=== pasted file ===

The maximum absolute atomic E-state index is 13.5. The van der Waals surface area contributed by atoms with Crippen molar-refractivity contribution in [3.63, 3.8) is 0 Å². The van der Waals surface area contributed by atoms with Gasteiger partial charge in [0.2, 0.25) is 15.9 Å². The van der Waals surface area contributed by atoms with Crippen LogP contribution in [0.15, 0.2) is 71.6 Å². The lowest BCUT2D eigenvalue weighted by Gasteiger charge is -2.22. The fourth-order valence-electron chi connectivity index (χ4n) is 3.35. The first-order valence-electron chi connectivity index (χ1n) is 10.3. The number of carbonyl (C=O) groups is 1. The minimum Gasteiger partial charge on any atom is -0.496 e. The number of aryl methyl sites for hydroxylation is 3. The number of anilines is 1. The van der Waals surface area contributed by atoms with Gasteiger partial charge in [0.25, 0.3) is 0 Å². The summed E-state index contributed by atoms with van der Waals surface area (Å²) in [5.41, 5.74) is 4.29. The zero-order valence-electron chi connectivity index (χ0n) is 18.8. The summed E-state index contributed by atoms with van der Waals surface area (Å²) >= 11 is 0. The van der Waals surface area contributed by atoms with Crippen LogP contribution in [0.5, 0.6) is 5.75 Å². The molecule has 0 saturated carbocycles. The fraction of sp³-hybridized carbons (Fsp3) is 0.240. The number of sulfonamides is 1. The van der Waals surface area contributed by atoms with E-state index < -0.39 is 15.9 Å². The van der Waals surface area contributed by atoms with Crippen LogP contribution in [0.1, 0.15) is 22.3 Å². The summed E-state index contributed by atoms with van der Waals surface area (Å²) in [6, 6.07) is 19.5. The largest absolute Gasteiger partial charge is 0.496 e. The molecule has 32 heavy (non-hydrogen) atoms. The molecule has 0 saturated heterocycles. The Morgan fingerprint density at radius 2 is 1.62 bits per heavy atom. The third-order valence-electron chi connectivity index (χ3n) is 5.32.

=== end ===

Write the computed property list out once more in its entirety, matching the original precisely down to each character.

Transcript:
The maximum absolute atomic E-state index is 13.5. The van der Waals surface area contributed by atoms with Crippen molar-refractivity contribution in [3.63, 3.8) is 0 Å². The van der Waals surface area contributed by atoms with Gasteiger partial charge in [0.2, 0.25) is 15.9 Å². The van der Waals surface area contributed by atoms with Crippen LogP contribution in [0.15, 0.2) is 71.6 Å². The lowest BCUT2D eigenvalue weighted by Gasteiger charge is -2.22. The fourth-order valence-electron chi connectivity index (χ4n) is 3.35. The first-order valence-electron chi connectivity index (χ1n) is 10.3. The number of carbonyl (C=O) groups is 1. The minimum Gasteiger partial charge on any atom is -0.496 e. The number of aryl methyl sites for hydroxylation is 3. The number of anilines is 1. The van der Waals surface area contributed by atoms with Gasteiger partial charge in [0.25, 0.3) is 0 Å². The summed E-state index contributed by atoms with van der Waals surface area (Å²) in [5.41, 5.74) is 4.29. The zero-order valence-electron chi connectivity index (χ0n) is 18.8. The summed E-state index contributed by atoms with van der Waals surface area (Å²) >= 11 is 0. The van der Waals surface area contributed by atoms with Crippen LogP contribution in [0.5, 0.6) is 5.75 Å². The molecule has 0 saturated carbocycles. The fraction of sp³-hybridized carbons (Fsp3) is 0.240. The number of sulfonamides is 1. The van der Waals surface area contributed by atoms with E-state index < -0.39 is 15.9 Å². The van der Waals surface area contributed by atoms with Crippen LogP contribution in [0.1, 0.15) is 22.3 Å². The summed E-state index contributed by atoms with van der Waals surface area (Å²) in [6, 6.07) is 19.5. The largest absolute Gasteiger partial charge is 0.496 e. The molecule has 32 heavy (non-hydrogen) atoms. The molecule has 0 saturated heterocycles. The Morgan fingerprint density at radius 2 is 1.62 bits per heavy atom. The third-order valence-electron chi connectivity index (χ3n) is 5.32.